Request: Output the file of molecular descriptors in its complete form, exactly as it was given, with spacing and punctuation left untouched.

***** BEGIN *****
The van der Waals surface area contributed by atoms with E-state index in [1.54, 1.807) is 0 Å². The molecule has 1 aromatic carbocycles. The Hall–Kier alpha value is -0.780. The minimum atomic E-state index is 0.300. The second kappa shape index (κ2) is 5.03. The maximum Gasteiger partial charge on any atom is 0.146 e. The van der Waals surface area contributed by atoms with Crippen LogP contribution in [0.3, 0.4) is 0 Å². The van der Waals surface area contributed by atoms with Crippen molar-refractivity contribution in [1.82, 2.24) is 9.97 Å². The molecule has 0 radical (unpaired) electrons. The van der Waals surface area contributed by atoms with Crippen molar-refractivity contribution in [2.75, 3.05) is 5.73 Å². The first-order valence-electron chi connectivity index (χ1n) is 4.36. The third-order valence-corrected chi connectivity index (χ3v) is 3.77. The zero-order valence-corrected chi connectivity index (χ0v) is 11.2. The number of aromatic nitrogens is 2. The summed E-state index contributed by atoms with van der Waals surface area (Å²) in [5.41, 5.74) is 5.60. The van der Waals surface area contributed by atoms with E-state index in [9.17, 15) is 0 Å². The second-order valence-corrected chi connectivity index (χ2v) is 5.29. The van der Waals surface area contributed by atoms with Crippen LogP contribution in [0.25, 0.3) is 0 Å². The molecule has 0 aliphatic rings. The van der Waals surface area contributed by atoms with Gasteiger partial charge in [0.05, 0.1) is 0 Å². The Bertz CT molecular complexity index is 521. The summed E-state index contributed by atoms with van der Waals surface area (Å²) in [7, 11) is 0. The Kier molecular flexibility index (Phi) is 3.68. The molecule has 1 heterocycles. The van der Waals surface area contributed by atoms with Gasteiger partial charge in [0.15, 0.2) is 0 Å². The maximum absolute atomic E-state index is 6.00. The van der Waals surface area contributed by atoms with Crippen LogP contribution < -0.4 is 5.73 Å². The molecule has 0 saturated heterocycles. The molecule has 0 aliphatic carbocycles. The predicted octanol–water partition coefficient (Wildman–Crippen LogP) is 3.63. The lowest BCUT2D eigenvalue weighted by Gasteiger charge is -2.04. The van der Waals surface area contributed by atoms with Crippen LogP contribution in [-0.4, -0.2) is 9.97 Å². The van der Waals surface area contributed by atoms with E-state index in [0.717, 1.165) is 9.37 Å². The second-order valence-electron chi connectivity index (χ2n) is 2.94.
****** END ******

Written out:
The van der Waals surface area contributed by atoms with E-state index in [1.54, 1.807) is 0 Å². The molecule has 1 aromatic carbocycles. The Hall–Kier alpha value is -0.780. The minimum atomic E-state index is 0.300. The second kappa shape index (κ2) is 5.03. The maximum Gasteiger partial charge on any atom is 0.146 e. The van der Waals surface area contributed by atoms with Crippen LogP contribution in [0.3, 0.4) is 0 Å². The van der Waals surface area contributed by atoms with Crippen molar-refractivity contribution in [1.82, 2.24) is 9.97 Å². The molecule has 0 radical (unpaired) electrons. The van der Waals surface area contributed by atoms with Crippen molar-refractivity contribution in [2.75, 3.05) is 5.73 Å². The first-order valence-electron chi connectivity index (χ1n) is 4.36. The third-order valence-corrected chi connectivity index (χ3v) is 3.77. The zero-order valence-corrected chi connectivity index (χ0v) is 11.2. The number of aromatic nitrogens is 2. The summed E-state index contributed by atoms with van der Waals surface area (Å²) in [5.41, 5.74) is 5.60. The van der Waals surface area contributed by atoms with E-state index in [9.17, 15) is 0 Å². The second-order valence-corrected chi connectivity index (χ2v) is 5.29. The van der Waals surface area contributed by atoms with Crippen LogP contribution in [0.25, 0.3) is 0 Å². The molecule has 0 aliphatic rings. The van der Waals surface area contributed by atoms with Gasteiger partial charge in [0.05, 0.1) is 0 Å². The Bertz CT molecular complexity index is 521. The summed E-state index contributed by atoms with van der Waals surface area (Å²) in [7, 11) is 0. The Kier molecular flexibility index (Phi) is 3.68. The molecule has 1 heterocycles. The van der Waals surface area contributed by atoms with Gasteiger partial charge in [0.15, 0.2) is 0 Å². The maximum absolute atomic E-state index is 6.00. The van der Waals surface area contributed by atoms with Crippen LogP contribution < -0.4 is 5.73 Å². The molecule has 0 saturated heterocycles. The molecule has 0 aliphatic carbocycles. The predicted octanol–water partition coefficient (Wildman–Crippen LogP) is 3.63. The lowest BCUT2D eigenvalue weighted by Gasteiger charge is -2.04. The van der Waals surface area contributed by atoms with Crippen LogP contribution in [-0.4, -0.2) is 9.97 Å². The van der Waals surface area contributed by atoms with E-state index in [0.717, 1.165) is 9.37 Å². The second-order valence-electron chi connectivity index (χ2n) is 2.94.